I watch with interest as the banks now lobby to avoid new federal rules about risk. In other words, the fat-cat bankers now want to be able again to make risky bets with investments. Why not? After the 2007-2008 debacle, no individual bank executives went to prison. Sure, banks may have paid some fines here and there, and there may now be some civil suits, but — I’ll say it again — no prison terms and, of course, more importantly, taxpayer bailouts.
So, the banks — who essentially have licenses to print money on a safe-as-churches basis, by paying interest to savers and then charging two points or so more to lend the same money — now want to again embark on taking additional risk for more profits. Bank lobbyists are in full-court press mode and attacking members of Congress. Why not? We taxpayers bailed ‘em out before, right? And the traditional about two-point spread? It’s bigger now, since the Fed is controlling the interest-rate purse strings. Banks in some cases are making two and three times the usual profit, paying tiny interest on savings and charging far more for loans.
Banks are in the business of maintaining a stable United States. Banks do take risky bets — clearly, during the 1990s and through 2008, they gave mortgages to folks who should not have passed their credit screens (and there may well have been government encouragement to violate such rules). Now banks loan less for real estate, requiring hefty down payments and lower loan-to-value ratios, which makes it more like shooting fish in a barrel. Still, it’s risk.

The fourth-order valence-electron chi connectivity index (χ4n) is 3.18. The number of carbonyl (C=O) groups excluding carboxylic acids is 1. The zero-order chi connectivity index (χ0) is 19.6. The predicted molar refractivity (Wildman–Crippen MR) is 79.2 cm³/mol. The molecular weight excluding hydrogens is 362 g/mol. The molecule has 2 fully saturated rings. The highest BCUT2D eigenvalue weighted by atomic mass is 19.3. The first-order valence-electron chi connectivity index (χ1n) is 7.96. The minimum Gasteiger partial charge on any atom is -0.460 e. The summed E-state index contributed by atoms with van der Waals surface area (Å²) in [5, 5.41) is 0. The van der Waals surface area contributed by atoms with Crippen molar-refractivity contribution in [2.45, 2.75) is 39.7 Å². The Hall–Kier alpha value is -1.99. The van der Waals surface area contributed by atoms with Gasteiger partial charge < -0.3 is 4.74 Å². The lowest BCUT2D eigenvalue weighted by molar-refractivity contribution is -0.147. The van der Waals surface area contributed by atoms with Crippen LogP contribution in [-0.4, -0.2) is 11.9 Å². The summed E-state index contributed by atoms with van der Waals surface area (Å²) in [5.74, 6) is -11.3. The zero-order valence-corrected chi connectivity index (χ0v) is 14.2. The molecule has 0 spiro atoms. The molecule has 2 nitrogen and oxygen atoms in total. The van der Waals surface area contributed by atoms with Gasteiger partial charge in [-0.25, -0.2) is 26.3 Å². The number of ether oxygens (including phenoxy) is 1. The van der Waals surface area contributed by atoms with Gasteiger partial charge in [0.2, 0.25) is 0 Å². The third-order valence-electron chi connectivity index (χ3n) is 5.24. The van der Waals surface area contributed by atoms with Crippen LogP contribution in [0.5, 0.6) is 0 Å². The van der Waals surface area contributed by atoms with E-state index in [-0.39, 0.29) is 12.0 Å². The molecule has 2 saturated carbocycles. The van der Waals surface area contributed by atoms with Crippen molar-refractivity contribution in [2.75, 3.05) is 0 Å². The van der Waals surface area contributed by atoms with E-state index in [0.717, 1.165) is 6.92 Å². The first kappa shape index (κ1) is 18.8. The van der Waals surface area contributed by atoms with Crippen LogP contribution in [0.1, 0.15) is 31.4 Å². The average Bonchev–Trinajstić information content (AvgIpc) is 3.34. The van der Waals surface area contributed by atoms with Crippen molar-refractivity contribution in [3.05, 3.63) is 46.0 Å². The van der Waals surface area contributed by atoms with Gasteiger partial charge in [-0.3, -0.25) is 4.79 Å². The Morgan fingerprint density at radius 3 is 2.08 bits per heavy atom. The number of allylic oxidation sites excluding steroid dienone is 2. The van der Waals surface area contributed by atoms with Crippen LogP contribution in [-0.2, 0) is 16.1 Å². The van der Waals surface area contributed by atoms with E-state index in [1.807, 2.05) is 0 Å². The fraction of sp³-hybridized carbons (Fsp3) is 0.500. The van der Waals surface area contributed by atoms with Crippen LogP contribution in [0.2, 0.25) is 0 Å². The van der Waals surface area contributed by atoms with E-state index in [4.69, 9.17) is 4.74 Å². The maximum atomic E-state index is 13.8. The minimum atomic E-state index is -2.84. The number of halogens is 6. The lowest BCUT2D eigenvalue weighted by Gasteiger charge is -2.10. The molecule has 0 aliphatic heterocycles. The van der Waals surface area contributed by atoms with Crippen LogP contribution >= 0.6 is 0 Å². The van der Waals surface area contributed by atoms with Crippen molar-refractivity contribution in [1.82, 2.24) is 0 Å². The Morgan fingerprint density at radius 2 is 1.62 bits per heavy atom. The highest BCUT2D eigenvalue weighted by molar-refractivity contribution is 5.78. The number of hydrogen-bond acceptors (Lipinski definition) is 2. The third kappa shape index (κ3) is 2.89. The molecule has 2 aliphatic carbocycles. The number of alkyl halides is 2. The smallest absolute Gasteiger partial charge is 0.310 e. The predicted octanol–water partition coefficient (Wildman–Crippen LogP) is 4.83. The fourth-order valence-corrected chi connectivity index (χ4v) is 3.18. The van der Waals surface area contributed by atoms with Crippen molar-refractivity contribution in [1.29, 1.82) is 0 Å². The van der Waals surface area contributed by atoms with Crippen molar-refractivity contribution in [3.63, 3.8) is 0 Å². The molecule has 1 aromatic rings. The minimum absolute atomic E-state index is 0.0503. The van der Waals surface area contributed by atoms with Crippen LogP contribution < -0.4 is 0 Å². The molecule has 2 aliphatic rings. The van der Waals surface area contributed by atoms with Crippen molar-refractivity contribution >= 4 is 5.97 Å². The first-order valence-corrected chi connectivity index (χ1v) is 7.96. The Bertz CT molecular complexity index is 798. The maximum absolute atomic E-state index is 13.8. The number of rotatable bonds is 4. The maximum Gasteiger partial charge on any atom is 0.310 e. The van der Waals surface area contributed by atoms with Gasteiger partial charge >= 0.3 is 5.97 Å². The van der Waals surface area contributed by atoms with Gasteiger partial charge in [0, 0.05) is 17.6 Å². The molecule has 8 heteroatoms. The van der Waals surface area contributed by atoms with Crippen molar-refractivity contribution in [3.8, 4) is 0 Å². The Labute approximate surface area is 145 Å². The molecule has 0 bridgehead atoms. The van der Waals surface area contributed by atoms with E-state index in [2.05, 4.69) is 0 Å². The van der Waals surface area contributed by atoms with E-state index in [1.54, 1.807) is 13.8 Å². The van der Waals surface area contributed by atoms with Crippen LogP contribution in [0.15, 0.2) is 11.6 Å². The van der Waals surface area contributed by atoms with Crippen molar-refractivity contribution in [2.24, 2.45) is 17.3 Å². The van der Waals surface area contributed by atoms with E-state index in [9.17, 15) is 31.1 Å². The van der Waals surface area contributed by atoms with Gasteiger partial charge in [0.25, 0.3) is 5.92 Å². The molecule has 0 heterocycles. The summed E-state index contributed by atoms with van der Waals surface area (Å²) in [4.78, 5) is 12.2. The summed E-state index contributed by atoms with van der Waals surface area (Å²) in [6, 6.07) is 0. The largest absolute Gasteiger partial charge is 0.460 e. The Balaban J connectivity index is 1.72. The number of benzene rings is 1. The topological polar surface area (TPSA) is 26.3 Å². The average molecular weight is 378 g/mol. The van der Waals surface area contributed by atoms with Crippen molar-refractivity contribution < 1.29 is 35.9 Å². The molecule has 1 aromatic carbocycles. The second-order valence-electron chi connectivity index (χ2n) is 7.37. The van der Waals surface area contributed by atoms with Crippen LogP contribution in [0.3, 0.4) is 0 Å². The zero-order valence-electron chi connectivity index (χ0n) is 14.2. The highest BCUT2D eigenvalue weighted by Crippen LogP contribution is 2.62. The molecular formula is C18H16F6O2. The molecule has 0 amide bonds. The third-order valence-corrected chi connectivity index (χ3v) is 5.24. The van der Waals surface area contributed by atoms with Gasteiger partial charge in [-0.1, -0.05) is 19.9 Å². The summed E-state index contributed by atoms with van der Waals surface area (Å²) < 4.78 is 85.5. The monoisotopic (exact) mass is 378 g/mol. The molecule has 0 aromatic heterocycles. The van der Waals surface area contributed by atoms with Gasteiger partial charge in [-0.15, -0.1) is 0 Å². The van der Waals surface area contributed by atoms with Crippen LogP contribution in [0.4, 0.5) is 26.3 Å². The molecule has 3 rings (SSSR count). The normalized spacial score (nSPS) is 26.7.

It strikes me that, if banks want to be in the even riskier business of investing, they should close the branches, get securities tickets and become securities brokers. Maybe Bank of America or one of the big guys, when they exit banking, would buy my practice in order to get started. I’d be happy to sell the practice for, say, maybe an hour’s worth of the bank’s gross revenues? Then the (former) bank could itself be in the risky business of investing and be subject to all of the SEC and FINRA rules. Of course, if the banks all did that, where would I keep my day-to-day cash? Under the mattress? Buried in the backyard?
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The point? Banks don’t need to be in the business of risk, at least not anything more risky than mortgage and business loans, which, arguably, they cheated on anyway. If they want extra profit, let them figure out some other way, a way that does not require taxpayer bailouts, then new higher taxes and a near bankrupting of the U.S. economy.
Have an incredibly good week and take special care with your customers so that you are in line with their risk tolerances.